I finished the 3 part tutorial on binding a full cloth springback notebook this week. I can’t remember seeing anything like this on the internet before. Springbacks are traditionally large books and I made some modifications to scale down the size. I have also only used book cloth so that leather skills (or availability) is not an obstacle to making one of these fun bindings. I’m very pleased with how this project worked out.
Over a year ago it was mentioned that Daniel Ibbott, the owner of Books & Boxes, had agreed to teach a springback course. I was already curious about springbacks at that point, but then came into contact with numerous examples while doing research at the Queensland State Archives. I’d also come across a video of the English trade binder, Peter Goodwin, making a springback. More recently I have found Richard Baker’s video for the GoBW. Along with 2 historical references and a few modern ones I determined to learn how to bind a springback myself.
I’ve completed 7 of these binding now in different combinations of leather and cloth, and sizes. I’m happy with most and a couple not so much. I know why the couple didn’t work out well and I do feel comfortable making a half leather binding up to A4 in size and 1 ¾ inches thick. I’m still experimenting with spring construction. Having easily made over 40 of these with different materials and glues, following every variation in instructions I can find, I still think I have room for improvement. I have yet to experiment with the traditional method of using hide glues.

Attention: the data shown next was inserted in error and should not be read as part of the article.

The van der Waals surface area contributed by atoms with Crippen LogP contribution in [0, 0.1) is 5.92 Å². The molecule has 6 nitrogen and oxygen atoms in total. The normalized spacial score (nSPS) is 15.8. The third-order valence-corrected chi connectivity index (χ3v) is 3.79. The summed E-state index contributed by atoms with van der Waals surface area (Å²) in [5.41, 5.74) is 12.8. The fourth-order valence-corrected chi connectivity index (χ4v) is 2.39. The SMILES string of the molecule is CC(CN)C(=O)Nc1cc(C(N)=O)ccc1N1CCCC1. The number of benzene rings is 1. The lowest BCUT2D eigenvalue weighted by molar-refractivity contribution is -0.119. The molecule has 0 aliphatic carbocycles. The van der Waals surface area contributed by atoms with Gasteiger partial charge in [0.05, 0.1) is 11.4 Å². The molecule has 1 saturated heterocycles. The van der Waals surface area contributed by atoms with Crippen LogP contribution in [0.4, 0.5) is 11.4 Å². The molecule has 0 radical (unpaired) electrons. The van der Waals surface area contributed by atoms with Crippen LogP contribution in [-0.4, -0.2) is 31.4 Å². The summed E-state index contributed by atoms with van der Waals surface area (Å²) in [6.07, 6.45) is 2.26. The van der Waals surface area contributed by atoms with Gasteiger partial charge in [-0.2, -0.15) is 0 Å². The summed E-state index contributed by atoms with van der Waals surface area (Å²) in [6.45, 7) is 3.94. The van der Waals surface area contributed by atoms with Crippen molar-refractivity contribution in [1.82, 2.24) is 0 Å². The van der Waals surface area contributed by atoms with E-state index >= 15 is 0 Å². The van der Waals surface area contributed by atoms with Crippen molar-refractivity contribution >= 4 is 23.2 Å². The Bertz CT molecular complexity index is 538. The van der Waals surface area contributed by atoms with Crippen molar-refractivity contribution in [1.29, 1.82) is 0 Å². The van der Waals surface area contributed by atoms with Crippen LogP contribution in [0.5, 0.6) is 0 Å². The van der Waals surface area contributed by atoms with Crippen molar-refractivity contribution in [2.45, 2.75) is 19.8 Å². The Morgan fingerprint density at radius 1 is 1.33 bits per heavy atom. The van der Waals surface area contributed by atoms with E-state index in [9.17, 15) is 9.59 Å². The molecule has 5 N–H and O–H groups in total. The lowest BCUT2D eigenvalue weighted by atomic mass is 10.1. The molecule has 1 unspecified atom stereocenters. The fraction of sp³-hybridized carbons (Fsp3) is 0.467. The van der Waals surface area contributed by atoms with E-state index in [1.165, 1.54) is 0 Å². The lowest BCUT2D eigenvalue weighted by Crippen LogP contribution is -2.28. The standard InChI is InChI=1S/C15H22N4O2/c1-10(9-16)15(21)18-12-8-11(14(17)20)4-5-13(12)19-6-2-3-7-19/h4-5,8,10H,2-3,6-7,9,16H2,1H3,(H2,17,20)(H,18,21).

A few weeks ago, we started the course with Daniel. Daniel learnt springback binding as part of his apprenticeship at Tech College about 20 years ago. He said other than a short run soon after finishing his apprenticeship he’d never made another. Luckily, he had taken great notes when he was an apprentice.
Traditional bookbinding is full of, you guessed it, tradition. This provides a uniformity of style and technique in the trade and craft. However, there is also a lot of variation often associated with places of training and individual binderies. Daniel’s approach to a springback includes a number of variations which I have not seen documented anywhere. My favourite was a different way of reinforcing the kettle stitch, which I will probably adopt and do a video on. His approach to the lever and boards is also very different. He does not use a split board, rather builds up an equivalent construction over the lever. I may in the future video a binding in Daniel’s style to document this approach.
My next steps in springbacks involve studying more of them at the Queensland State Archives, with the goal of reproducing the finishing that was often used. I want to use this finishing for another tutorial of a larger half leather binding of a visitors book. Longer term I want to try Russia bands (an extra band of leather wrapped around the book for strength and protection), and take on a much larger binding.